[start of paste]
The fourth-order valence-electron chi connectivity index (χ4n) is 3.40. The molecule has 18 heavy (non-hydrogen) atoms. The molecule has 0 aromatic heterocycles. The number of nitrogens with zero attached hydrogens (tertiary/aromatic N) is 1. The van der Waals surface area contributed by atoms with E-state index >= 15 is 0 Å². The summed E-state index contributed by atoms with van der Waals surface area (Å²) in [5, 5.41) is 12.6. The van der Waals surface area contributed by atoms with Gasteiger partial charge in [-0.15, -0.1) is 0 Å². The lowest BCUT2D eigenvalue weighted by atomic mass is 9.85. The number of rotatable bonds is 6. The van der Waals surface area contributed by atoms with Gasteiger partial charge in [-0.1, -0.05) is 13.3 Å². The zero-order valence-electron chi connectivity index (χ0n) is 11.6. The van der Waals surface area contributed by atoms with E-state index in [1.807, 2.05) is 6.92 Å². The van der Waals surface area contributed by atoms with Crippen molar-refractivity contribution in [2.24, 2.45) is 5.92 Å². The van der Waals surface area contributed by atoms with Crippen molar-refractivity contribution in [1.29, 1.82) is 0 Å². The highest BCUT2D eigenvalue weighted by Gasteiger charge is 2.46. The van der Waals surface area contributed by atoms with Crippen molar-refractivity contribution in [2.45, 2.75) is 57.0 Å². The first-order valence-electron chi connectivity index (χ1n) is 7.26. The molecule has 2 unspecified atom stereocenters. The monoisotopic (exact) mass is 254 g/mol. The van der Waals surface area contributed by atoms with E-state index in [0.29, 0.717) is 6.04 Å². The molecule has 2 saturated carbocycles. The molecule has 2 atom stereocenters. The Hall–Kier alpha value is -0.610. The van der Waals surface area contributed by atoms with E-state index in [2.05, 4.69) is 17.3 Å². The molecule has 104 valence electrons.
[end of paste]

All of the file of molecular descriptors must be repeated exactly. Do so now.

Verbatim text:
The fourth-order valence-electron chi connectivity index (χ4n) is 3.40. The molecule has 18 heavy (non-hydrogen) atoms. The molecule has 0 aromatic heterocycles. The number of nitrogens with zero attached hydrogens (tertiary/aromatic N) is 1. The van der Waals surface area contributed by atoms with E-state index >= 15 is 0 Å². The summed E-state index contributed by atoms with van der Waals surface area (Å²) in [5, 5.41) is 12.6. The van der Waals surface area contributed by atoms with Gasteiger partial charge in [-0.15, -0.1) is 0 Å². The lowest BCUT2D eigenvalue weighted by atomic mass is 9.85. The number of rotatable bonds is 6. The van der Waals surface area contributed by atoms with Gasteiger partial charge in [-0.1, -0.05) is 13.3 Å². The zero-order valence-electron chi connectivity index (χ0n) is 11.6. The van der Waals surface area contributed by atoms with E-state index in [1.807, 2.05) is 6.92 Å². The van der Waals surface area contributed by atoms with Crippen molar-refractivity contribution in [2.24, 2.45) is 5.92 Å². The van der Waals surface area contributed by atoms with Crippen molar-refractivity contribution in [1.29, 1.82) is 0 Å². The highest BCUT2D eigenvalue weighted by Gasteiger charge is 2.46. The van der Waals surface area contributed by atoms with Crippen molar-refractivity contribution in [2.45, 2.75) is 57.0 Å². The first-order valence-electron chi connectivity index (χ1n) is 7.26. The molecule has 2 unspecified atom stereocenters. The monoisotopic (exact) mass is 254 g/mol. The van der Waals surface area contributed by atoms with E-state index in [0.29, 0.717) is 6.04 Å². The molecule has 2 saturated carbocycles. The molecule has 2 atom stereocenters. The Hall–Kier alpha value is -0.610. The van der Waals surface area contributed by atoms with E-state index in [2.05, 4.69) is 17.3 Å². The molecule has 104 valence electrons.